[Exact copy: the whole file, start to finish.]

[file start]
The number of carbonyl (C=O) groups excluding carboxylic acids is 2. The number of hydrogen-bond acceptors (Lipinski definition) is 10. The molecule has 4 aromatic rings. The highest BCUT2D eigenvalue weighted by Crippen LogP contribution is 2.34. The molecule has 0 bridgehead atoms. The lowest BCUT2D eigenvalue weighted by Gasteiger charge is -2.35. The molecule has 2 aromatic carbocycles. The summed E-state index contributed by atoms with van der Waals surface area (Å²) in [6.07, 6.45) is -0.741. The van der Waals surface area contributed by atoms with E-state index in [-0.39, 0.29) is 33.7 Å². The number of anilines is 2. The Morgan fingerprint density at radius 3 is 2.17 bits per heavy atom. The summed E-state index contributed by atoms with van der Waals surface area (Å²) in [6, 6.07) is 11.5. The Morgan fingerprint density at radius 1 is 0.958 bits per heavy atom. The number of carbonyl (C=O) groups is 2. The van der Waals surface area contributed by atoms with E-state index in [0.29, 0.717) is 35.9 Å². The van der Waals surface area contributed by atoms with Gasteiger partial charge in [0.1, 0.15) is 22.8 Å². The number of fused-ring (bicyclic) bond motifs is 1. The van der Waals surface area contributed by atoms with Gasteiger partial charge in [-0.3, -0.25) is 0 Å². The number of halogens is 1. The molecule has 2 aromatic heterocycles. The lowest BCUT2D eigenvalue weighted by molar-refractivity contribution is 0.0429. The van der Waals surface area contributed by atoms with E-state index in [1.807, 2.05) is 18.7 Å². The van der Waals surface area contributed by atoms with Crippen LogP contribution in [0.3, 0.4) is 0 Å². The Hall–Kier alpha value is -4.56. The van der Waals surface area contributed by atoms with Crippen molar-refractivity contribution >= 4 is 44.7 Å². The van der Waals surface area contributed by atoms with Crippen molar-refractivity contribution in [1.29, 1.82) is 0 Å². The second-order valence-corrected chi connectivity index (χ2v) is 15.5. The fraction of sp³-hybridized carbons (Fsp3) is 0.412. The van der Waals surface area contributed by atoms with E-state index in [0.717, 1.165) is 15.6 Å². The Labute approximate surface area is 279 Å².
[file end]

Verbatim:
The number of carbonyl (C=O) groups excluding carboxylic acids is 2. The number of hydrogen-bond acceptors (Lipinski definition) is 10. The molecule has 4 aromatic rings. The highest BCUT2D eigenvalue weighted by Crippen LogP contribution is 2.34. The molecule has 0 bridgehead atoms. The lowest BCUT2D eigenvalue weighted by Gasteiger charge is -2.35. The molecule has 2 aromatic carbocycles. The summed E-state index contributed by atoms with van der Waals surface area (Å²) in [6.07, 6.45) is -0.741. The van der Waals surface area contributed by atoms with E-state index in [-0.39, 0.29) is 33.7 Å². The number of anilines is 2. The Morgan fingerprint density at radius 3 is 2.17 bits per heavy atom. The summed E-state index contributed by atoms with van der Waals surface area (Å²) in [6, 6.07) is 11.5. The Morgan fingerprint density at radius 1 is 0.958 bits per heavy atom. The number of carbonyl (C=O) groups is 2. The van der Waals surface area contributed by atoms with E-state index in [0.29, 0.717) is 35.9 Å². The van der Waals surface area contributed by atoms with Gasteiger partial charge in [0.1, 0.15) is 22.8 Å². The number of fused-ring (bicyclic) bond motifs is 1. The van der Waals surface area contributed by atoms with Gasteiger partial charge in [-0.3, -0.25) is 0 Å². The number of halogens is 1. The molecule has 2 aromatic heterocycles. The lowest BCUT2D eigenvalue weighted by molar-refractivity contribution is 0.0429. The van der Waals surface area contributed by atoms with E-state index in [1.807, 2.05) is 18.7 Å². The van der Waals surface area contributed by atoms with Crippen LogP contribution in [0.3, 0.4) is 0 Å². The Hall–Kier alpha value is -4.56. The van der Waals surface area contributed by atoms with Crippen molar-refractivity contribution >= 4 is 44.7 Å². The van der Waals surface area contributed by atoms with Crippen molar-refractivity contribution in [1.29, 1.82) is 0 Å². The second-order valence-corrected chi connectivity index (χ2v) is 15.5. The fraction of sp³-hybridized carbons (Fsp3) is 0.412. The van der Waals surface area contributed by atoms with E-state index in [0.717, 1.165) is 15.6 Å². The Labute approximate surface area is 279 Å².